While Samaritan's Purse has treated hundreds of COVID-19 patients at its field hospital in Central Park, New York City Council Speaker Corey Johnson demanded that the Christian charity leave the city over its biblical views on homosexuality.
“It is time for Samaritan's Purse to leave NYC. This group, led by the notoriously bigoted, hate-spewing Franklin Graham, came at a time when our city couldn't in good conscience turn away any offer of help. That time has passed,” Johnson wrote on Twitter Saturday. “Their continued presence here is an affront to our values of inclusion, and is painful for all New Yorkers who care deeply about the LGBTQ community."
The openly gay speaker said while he's aware that the coronavirus battle is far from over and that the healthcare system needs ongoing support, "we can’t continue allowing a group with their track record to remain here when we're past the point they're needed … Mount Sinai must sever its relationship with Samaritan’s Purse. Its leader calls the LGBTQ community ‘detestable’ and ‘immoral.’ He says being gay is ‘an affront to God,’ and refers to gay Christians as ‘the enemy.’”
The Samaritan’s Purse 68-bed field hospital has treated 315 patients since opening on April 1 adjacent to Mount Sinai Hospital in Central Park’s East Meadow to help meet the needs of local hospitals that are facing an unprecedented wave of sick patients.
As the organization faced criticism from the start over its views on marriage, Franklin Graham, who heads the organization, has made it clear that they treat all patients and do not discriminate. While staff are required to subscribe to a Statement of Faith, he stressed that "we have never asked any of the millions of people we have served to subscribe to anything."
"In other words, as a religious charity, while we lawfully hire staff who share our Christian beliefs, we do not discriminate in who we serve. We have provided billions of dollars of medical care and supplies, food and water, and emergency shelter without any conditions whatsoever. Our Christian faith compels us — like the biblical Good Samaritan — to love and serve everyone in need, regardless of their faith or background."
Denny Burk, professor of biblical studies at Boyce College, the undergraduate arm of The Southern Baptist Theological Seminary, responded to Johnson’s tweets and argued that Christians are the ones being discriminated against.
“This open hostility to Christianity is breathtaking. Christians have always believed that marriage is the union of one man and one woman and that all sexual relations outside marriage are by definition immoral,” he tweeted. “It’s not a particularly popular point of view in the secular West, but it is what all faithful Christians everywhere throughout the 2,000-year history of the church have always believed. This is nothing new.
"What is new is the notion that real live Christians are unwelcome to live and work and practice their faith in our nation’s largest city. That is an innovation of recent vintage and is nothing more than unvarnished animus—invidious discrimination. If Christians are not allowed to practice their faith in NYC, rest assured that it is only a matter of time before they won’t be allowed to practice it anywhere in the U.S.”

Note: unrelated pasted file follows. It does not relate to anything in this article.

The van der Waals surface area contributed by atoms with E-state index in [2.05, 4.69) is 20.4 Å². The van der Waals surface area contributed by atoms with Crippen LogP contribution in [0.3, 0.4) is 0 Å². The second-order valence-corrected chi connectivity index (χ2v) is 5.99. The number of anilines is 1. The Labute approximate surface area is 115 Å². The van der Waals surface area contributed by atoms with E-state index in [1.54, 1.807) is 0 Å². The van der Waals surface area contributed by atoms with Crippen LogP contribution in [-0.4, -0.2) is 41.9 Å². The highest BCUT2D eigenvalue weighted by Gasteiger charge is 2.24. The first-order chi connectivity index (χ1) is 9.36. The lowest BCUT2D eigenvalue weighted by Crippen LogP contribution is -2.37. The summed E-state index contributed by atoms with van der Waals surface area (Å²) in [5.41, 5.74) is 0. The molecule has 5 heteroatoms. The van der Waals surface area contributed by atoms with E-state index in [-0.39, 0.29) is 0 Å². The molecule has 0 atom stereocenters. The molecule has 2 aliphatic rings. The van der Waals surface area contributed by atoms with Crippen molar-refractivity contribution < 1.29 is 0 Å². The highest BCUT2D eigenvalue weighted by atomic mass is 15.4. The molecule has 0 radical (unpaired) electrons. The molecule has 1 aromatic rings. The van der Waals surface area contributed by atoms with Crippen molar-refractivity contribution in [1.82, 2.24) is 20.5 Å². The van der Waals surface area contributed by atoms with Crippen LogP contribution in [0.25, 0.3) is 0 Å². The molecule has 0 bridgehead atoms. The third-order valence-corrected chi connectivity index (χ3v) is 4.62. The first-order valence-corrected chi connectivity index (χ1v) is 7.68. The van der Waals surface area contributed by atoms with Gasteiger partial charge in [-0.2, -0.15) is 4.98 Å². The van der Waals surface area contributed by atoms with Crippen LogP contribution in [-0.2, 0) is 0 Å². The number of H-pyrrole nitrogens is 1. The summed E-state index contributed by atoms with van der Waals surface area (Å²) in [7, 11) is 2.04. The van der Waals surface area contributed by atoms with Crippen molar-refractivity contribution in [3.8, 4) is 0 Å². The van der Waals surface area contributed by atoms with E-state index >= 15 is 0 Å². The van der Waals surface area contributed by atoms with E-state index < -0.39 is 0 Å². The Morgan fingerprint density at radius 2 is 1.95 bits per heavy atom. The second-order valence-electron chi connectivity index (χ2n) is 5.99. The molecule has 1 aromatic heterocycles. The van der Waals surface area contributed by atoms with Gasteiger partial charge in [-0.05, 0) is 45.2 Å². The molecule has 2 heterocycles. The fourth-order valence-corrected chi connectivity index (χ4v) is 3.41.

That’s the cost of allowing “this kind of illiberal intolerance” to drive a Christian group from NYC, he concluded.
Mount Sinai, which partnered with Samaritan's Purse due to the surge in critically ill coronavirus patients, announced Saturday that they will wind down the field hospital operations.
“Now that the surge in COVID hospital admissions is reaching manageable levels, we will stop admitting new patients to the Central Park field hospital as of May 4," the hospital said, while expressing gratitude for the temporary partnership.
Many, including comedian Jimmy Fallon, have offered support and also expressed thanks for the work of Samaritan's Purse.
According to Graham, Fallon sent burgers and fries to the charity's NYC team. "Our staff has been so blessed by the hospitality of people in NY like you. God bless you!," Graham tweeted.
One discharged patient also sent cronuts to the Samaritan's Purse team. "He said, ‘Thank you so much for your service! I can only imagine the emotional & physical toll...thank you for your selflessness,’” Graham noted.
Samaritan’s Purse also has a field hospital in Italy to deal with the novel coronavirus outbreak.
“A beautiful gesture thanking our team at the @SamaritansPurse field hospital in Cremona, Italy,” Graham wrote on Twitter, along with a video of a man playing a cello there.
Last week, Samaritan’s Purse urged prayers for the frontline workers at its field office in NYC.
It shared that a nurse, Katie Kunnen, one of the more than 100 disaster assistance response specialists doing 12-hour shifts on the ground in New York, is “providing the highest level of quality care and dignity to patients suffering from the coronavirus.”
“When you feel exhausted, it’s important to remember you don’t have to do this in anxiety or stress. I can do this in grace and peace,” she said.
Doctors and nurses are meeting various immediate needs of their patients, including “communication, which means our medical team must navigate conversation despite the barriers caused by many levels of personal protective equipment. We’ve become a support system for patients in a place where family members are not allowed to enter.”